[0075] In still yet another aspect, provided is a method of producing fluids from a wellbore or injecting a fluid into a wellbore, comprising installing an apparatus in a wellbore, the apparatus comprising a rotary compressor including an inlet end and a discharge end, the rotary compressor comprising at least one compressor stage intermediate the inlet end and discharge end, the at least one compressor stage rotating at a rate greater than about 3600 rpm; a driver for driving the at least one compressor stage, the driver positioned within the wellbore and operatively connected to one end of the rotary compressor; and a magnetic bearing system, the magnetic bearing system operatively connected to the rotary compressor and/or driver; and a digital controller positioned within the wellbore to control the magnetic bearing system; operating the apparatus at a rate greater than about 3600 rpm; and removing fluids from the well.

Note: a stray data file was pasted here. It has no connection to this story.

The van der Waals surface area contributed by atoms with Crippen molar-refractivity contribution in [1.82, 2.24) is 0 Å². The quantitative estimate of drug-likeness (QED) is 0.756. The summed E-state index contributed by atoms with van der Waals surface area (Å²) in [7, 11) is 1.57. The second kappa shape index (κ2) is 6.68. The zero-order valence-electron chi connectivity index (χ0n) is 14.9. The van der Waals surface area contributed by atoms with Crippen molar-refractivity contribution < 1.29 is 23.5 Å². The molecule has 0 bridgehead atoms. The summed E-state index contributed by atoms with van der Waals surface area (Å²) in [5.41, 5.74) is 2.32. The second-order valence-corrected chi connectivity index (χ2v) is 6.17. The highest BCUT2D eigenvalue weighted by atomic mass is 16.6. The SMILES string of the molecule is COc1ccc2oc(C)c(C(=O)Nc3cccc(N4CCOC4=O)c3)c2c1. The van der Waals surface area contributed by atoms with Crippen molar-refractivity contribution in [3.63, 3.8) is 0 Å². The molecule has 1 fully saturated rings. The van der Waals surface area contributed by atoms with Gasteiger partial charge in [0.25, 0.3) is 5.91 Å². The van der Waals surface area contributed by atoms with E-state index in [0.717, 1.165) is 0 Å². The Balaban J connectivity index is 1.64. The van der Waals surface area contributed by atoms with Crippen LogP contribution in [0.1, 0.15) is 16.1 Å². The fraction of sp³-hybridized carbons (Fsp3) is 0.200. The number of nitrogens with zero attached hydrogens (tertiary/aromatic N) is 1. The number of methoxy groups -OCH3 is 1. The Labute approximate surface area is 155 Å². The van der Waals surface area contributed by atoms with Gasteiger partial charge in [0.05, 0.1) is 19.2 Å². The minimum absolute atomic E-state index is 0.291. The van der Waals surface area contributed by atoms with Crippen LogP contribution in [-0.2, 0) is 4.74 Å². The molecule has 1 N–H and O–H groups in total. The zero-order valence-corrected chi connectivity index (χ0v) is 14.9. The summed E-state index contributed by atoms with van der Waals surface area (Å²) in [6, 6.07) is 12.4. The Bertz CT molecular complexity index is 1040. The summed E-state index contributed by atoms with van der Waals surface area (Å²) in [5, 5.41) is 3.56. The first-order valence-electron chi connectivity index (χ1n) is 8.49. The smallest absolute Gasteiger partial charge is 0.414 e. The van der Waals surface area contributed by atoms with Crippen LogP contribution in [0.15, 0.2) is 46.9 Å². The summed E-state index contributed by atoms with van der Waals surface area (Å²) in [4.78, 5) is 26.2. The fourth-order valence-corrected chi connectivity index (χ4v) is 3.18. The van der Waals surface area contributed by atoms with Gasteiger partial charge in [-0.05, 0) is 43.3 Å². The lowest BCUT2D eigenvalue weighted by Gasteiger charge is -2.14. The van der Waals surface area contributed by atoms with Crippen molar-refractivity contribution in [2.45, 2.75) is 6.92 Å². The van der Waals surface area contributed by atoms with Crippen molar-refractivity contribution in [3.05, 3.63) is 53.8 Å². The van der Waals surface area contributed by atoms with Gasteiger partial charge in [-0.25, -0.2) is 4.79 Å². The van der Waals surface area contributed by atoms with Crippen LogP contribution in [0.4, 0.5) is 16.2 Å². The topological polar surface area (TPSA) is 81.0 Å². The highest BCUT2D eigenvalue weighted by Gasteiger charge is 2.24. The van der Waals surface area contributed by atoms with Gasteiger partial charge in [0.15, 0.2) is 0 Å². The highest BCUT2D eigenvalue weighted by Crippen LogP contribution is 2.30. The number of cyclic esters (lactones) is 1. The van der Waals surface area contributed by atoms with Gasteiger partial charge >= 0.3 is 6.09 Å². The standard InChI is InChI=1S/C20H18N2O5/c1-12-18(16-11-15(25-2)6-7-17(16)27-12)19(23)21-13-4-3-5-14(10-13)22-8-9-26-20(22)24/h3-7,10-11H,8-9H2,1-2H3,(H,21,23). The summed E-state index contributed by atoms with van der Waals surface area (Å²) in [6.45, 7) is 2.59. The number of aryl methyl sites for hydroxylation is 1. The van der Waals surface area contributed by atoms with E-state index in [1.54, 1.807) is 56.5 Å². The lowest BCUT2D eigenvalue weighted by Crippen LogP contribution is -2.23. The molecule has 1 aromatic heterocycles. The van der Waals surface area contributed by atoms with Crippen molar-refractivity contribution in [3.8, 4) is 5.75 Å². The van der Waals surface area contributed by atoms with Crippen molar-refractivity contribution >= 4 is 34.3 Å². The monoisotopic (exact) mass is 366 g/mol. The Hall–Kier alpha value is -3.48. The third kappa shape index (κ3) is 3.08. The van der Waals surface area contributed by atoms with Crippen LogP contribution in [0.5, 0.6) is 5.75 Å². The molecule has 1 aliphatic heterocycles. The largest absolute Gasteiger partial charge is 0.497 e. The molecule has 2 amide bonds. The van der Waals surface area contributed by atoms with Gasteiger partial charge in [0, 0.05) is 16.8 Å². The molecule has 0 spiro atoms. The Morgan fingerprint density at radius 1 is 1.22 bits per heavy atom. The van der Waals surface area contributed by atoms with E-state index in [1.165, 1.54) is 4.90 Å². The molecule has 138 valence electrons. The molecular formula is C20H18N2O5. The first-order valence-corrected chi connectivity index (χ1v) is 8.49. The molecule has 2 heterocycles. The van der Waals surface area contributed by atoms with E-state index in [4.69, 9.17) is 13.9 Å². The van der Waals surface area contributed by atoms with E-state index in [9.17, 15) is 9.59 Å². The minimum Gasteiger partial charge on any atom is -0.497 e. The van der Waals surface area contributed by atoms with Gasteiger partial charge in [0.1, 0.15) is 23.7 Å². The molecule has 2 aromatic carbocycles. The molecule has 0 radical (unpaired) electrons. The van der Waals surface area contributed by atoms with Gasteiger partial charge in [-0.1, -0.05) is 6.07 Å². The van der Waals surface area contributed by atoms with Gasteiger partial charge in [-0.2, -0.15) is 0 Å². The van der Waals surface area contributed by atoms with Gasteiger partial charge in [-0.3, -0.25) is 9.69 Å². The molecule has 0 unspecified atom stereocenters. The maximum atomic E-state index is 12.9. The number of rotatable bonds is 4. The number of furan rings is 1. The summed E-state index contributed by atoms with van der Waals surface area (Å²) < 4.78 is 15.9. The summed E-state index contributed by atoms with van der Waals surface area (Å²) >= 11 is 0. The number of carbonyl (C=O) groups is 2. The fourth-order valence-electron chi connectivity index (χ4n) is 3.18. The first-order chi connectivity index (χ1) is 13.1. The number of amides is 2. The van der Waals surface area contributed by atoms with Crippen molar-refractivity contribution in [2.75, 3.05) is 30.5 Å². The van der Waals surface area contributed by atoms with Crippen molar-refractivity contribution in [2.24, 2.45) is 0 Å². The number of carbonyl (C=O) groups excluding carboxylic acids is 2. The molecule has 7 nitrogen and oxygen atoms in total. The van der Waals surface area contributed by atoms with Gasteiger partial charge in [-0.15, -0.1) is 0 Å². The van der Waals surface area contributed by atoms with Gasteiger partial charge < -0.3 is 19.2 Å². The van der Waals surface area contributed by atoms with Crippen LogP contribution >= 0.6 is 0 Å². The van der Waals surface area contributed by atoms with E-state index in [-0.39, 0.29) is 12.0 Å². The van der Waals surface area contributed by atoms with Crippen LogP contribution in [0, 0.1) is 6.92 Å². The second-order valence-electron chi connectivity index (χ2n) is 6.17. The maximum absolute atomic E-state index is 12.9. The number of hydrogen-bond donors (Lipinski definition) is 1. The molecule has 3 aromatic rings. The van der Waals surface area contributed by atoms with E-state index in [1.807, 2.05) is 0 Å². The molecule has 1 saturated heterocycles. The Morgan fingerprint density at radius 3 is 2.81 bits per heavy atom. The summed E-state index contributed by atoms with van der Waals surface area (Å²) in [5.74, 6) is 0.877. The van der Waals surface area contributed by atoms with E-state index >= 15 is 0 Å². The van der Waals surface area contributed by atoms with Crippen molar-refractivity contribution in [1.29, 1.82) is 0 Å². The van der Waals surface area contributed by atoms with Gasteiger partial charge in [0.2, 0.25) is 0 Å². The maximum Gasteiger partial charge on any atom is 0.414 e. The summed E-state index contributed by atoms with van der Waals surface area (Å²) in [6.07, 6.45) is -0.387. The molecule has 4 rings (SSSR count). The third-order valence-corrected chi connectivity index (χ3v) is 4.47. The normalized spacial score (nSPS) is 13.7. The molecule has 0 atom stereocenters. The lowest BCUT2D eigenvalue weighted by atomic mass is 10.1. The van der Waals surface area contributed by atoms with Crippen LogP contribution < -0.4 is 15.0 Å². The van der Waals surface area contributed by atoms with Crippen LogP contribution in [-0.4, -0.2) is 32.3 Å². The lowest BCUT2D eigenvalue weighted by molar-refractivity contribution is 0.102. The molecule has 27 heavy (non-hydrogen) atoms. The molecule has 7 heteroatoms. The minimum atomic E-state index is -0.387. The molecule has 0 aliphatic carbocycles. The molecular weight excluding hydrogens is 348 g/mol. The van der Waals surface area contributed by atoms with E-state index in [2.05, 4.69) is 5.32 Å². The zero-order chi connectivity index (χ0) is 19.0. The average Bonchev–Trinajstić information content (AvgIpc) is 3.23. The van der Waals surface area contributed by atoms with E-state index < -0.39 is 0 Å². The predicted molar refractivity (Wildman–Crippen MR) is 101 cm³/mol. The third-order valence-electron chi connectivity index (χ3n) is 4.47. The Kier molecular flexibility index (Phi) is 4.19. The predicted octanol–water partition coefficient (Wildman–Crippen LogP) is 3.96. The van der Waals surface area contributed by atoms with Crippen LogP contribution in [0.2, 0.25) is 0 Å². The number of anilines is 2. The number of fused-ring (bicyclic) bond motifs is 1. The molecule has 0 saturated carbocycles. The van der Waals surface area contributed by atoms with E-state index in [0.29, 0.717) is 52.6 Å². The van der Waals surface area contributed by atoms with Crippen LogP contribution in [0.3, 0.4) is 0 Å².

[0076] In an still further aspect, provided is a wellbore comprising a borehole in fluid communication with a subterranean reservoir; an apparatus for removing or injecting fluids, the apparatus installed within the wellbore and comprising i) a rotary pump or rotary compressor, the rotary pump or rotary compressor including an inlet end and a discharge end, and at least one pump impeller or at least one intermediate compressor stage rotating at a rate greater than about 3600 rpm; ii) a driver for driving the at least one pump impeller or at least one intermediate compressor stage to a rate greater than above about 3600 rpm, the driver positioned within the wellbore and operatively connected to the rotary pump or rotary compressor; iii) a magnetic bearing system, the magnetic bearing system operatively connected to the rotary pump or rotary compressor and/or driver; and iv) a digital controller positioned within the wellbore to control the magnetic bearing system.